The need for sentencing guidelines, particularly in the area of sex crimes is being examined. As already mentioned, the Law Reform Commission is calling for a re-examination of mandatory sentencing however it would also surely be prudent for the judiciary, who undoubtedly have a difficult job to do, to be versed in the very real effects of sexual crimes against women, and to bear in mind the message their sentencing sends to both perpetrators and victims of crime. It is worth noting, however,  that in a 2013 report, the Irish Sentencing Information System (ISIS) conducted research which suggested that sexual assault sentences in Ireland are not in fact too lenient, and that rapists who have either pleaded not guilty, failed to show insight into the nature and consequences of rape, or those who inflicted violence, were typically given a sentence of at least nine years in jail. Relatively few sentences were seen as lenient, according to the report, and those that were tended to be highlighted in the media.

Training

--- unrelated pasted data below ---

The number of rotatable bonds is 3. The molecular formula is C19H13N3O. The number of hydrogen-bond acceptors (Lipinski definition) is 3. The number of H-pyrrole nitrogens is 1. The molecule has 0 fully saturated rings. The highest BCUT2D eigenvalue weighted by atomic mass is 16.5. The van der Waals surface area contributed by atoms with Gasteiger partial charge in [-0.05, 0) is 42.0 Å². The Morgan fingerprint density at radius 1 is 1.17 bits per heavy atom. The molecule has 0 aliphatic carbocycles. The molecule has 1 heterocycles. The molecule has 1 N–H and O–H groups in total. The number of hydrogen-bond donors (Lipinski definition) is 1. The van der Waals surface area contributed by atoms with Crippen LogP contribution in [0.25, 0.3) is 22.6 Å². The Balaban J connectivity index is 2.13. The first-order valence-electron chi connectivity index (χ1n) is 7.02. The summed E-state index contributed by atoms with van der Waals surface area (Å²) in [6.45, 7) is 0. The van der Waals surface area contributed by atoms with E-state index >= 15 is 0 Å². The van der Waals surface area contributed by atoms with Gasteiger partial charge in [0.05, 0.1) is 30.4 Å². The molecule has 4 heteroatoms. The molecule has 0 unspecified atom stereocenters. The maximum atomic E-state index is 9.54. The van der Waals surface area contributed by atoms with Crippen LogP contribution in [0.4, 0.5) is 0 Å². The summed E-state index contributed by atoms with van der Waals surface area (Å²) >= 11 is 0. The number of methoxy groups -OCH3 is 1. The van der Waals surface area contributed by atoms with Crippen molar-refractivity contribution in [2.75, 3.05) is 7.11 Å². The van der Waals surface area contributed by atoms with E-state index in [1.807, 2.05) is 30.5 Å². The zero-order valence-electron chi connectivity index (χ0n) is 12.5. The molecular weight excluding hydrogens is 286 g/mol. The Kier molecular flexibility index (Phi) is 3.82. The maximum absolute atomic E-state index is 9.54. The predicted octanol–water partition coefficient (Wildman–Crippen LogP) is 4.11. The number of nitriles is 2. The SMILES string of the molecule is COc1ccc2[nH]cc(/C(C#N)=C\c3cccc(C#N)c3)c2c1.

There have been a number of calls for training of judges with regard to rape sentencing, particulary from within the Rape Crisis movement; however these have proved fruitless to date. In a 2014 interview on RTE Radion 1 with Seán O’Rourke, retired High Court Barry White rejected the idea of judges requiring training, saying: “I don’t believe that judges need training in relation to sentencing, in cases of a sexual nature. There may be judges who are inexperienced in dealing with crime, who find themselves sitting in the Central Criminal Court, from time to time, but most judges who sit in the Central Criminal Court have had long criminal experience, have had substantial criminal practices over protracted period of time. And they are fully aware, as to the parameters within which a sentence should be imposed.”